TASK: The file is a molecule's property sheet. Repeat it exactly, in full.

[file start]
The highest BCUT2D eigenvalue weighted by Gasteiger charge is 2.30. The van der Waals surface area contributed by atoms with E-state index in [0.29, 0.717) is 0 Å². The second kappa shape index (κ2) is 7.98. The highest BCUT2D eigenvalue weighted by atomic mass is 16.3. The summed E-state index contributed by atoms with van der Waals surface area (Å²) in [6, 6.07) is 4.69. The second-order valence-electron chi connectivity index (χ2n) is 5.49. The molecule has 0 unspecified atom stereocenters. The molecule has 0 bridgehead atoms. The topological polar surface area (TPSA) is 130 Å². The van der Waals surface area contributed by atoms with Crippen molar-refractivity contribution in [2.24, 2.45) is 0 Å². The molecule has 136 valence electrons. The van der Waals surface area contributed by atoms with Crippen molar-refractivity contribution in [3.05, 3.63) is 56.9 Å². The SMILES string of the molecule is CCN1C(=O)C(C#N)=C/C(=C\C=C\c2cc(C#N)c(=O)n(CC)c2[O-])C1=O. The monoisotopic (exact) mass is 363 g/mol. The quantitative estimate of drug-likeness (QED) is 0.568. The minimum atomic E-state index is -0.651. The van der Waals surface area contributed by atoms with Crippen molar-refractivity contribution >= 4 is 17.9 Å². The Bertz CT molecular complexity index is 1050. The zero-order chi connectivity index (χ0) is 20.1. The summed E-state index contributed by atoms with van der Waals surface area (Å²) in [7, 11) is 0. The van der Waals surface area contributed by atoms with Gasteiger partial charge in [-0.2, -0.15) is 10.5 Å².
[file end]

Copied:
The highest BCUT2D eigenvalue weighted by Gasteiger charge is 2.30. The van der Waals surface area contributed by atoms with E-state index in [0.29, 0.717) is 0 Å². The second kappa shape index (κ2) is 7.98. The highest BCUT2D eigenvalue weighted by atomic mass is 16.3. The summed E-state index contributed by atoms with van der Waals surface area (Å²) in [6, 6.07) is 4.69. The second-order valence-electron chi connectivity index (χ2n) is 5.49. The molecule has 0 unspecified atom stereocenters. The molecule has 0 bridgehead atoms. The topological polar surface area (TPSA) is 130 Å². The van der Waals surface area contributed by atoms with Crippen molar-refractivity contribution in [2.24, 2.45) is 0 Å². The molecule has 136 valence electrons. The van der Waals surface area contributed by atoms with Crippen molar-refractivity contribution in [3.05, 3.63) is 56.9 Å². The SMILES string of the molecule is CCN1C(=O)C(C#N)=C/C(=C\C=C\c2cc(C#N)c(=O)n(CC)c2[O-])C1=O. The monoisotopic (exact) mass is 363 g/mol. The quantitative estimate of drug-likeness (QED) is 0.568. The minimum atomic E-state index is -0.651. The van der Waals surface area contributed by atoms with Crippen molar-refractivity contribution >= 4 is 17.9 Å². The Bertz CT molecular complexity index is 1050. The zero-order chi connectivity index (χ0) is 20.1. The summed E-state index contributed by atoms with van der Waals surface area (Å²) in [7, 11) is 0. The van der Waals surface area contributed by atoms with Gasteiger partial charge in [-0.2, -0.15) is 10.5 Å².